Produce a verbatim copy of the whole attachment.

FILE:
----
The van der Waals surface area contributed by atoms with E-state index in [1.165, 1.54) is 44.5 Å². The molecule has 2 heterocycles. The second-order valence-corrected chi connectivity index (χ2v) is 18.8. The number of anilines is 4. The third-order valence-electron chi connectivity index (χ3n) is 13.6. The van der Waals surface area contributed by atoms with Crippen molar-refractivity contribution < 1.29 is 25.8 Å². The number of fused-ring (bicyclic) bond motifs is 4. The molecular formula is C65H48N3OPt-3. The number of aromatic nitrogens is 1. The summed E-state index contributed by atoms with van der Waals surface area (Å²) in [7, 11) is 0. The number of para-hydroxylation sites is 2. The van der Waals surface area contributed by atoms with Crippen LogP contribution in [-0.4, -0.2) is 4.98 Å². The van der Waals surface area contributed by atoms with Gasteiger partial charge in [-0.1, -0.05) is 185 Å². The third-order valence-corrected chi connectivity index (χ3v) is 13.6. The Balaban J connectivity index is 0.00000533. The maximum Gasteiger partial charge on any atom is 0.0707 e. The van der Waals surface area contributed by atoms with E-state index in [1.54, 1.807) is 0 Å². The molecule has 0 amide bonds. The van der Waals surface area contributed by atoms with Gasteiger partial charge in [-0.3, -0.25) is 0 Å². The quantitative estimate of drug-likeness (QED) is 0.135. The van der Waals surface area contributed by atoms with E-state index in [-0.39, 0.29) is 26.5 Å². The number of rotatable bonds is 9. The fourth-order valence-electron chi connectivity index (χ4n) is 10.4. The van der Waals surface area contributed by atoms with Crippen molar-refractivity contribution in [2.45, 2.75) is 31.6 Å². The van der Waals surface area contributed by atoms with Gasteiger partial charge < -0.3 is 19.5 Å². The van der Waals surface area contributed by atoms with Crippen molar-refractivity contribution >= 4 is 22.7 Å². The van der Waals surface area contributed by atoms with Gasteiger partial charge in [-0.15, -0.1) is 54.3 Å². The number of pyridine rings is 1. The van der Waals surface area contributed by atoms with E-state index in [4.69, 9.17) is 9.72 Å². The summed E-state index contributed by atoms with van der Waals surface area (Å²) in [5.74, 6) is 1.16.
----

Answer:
The van der Waals surface area contributed by atoms with E-state index in [1.165, 1.54) is 44.5 Å². The molecule has 2 heterocycles. The second-order valence-corrected chi connectivity index (χ2v) is 18.8. The number of anilines is 4. The third-order valence-electron chi connectivity index (χ3n) is 13.6. The van der Waals surface area contributed by atoms with Crippen molar-refractivity contribution < 1.29 is 25.8 Å². The number of fused-ring (bicyclic) bond motifs is 4. The molecular formula is C65H48N3OPt-3. The number of aromatic nitrogens is 1. The summed E-state index contributed by atoms with van der Waals surface area (Å²) in [7, 11) is 0. The number of para-hydroxylation sites is 2. The van der Waals surface area contributed by atoms with Crippen LogP contribution in [-0.4, -0.2) is 4.98 Å². The van der Waals surface area contributed by atoms with Gasteiger partial charge in [-0.1, -0.05) is 185 Å². The third-order valence-corrected chi connectivity index (χ3v) is 13.6. The Balaban J connectivity index is 0.00000533. The maximum Gasteiger partial charge on any atom is 0.0707 e. The van der Waals surface area contributed by atoms with E-state index in [1.54, 1.807) is 0 Å². The molecule has 0 amide bonds. The van der Waals surface area contributed by atoms with Gasteiger partial charge in [-0.3, -0.25) is 0 Å². The quantitative estimate of drug-likeness (QED) is 0.135. The van der Waals surface area contributed by atoms with E-state index in [-0.39, 0.29) is 26.5 Å². The number of rotatable bonds is 9. The fourth-order valence-electron chi connectivity index (χ4n) is 10.4. The van der Waals surface area contributed by atoms with Crippen molar-refractivity contribution in [2.45, 2.75) is 31.6 Å². The van der Waals surface area contributed by atoms with Gasteiger partial charge < -0.3 is 19.5 Å². The van der Waals surface area contributed by atoms with Crippen molar-refractivity contribution >= 4 is 22.7 Å². The van der Waals surface area contributed by atoms with Gasteiger partial charge in [-0.15, -0.1) is 54.3 Å². The number of pyridine rings is 1. The van der Waals surface area contributed by atoms with E-state index in [4.69, 9.17) is 9.72 Å². The summed E-state index contributed by atoms with van der Waals surface area (Å²) in [5.74, 6) is 1.16.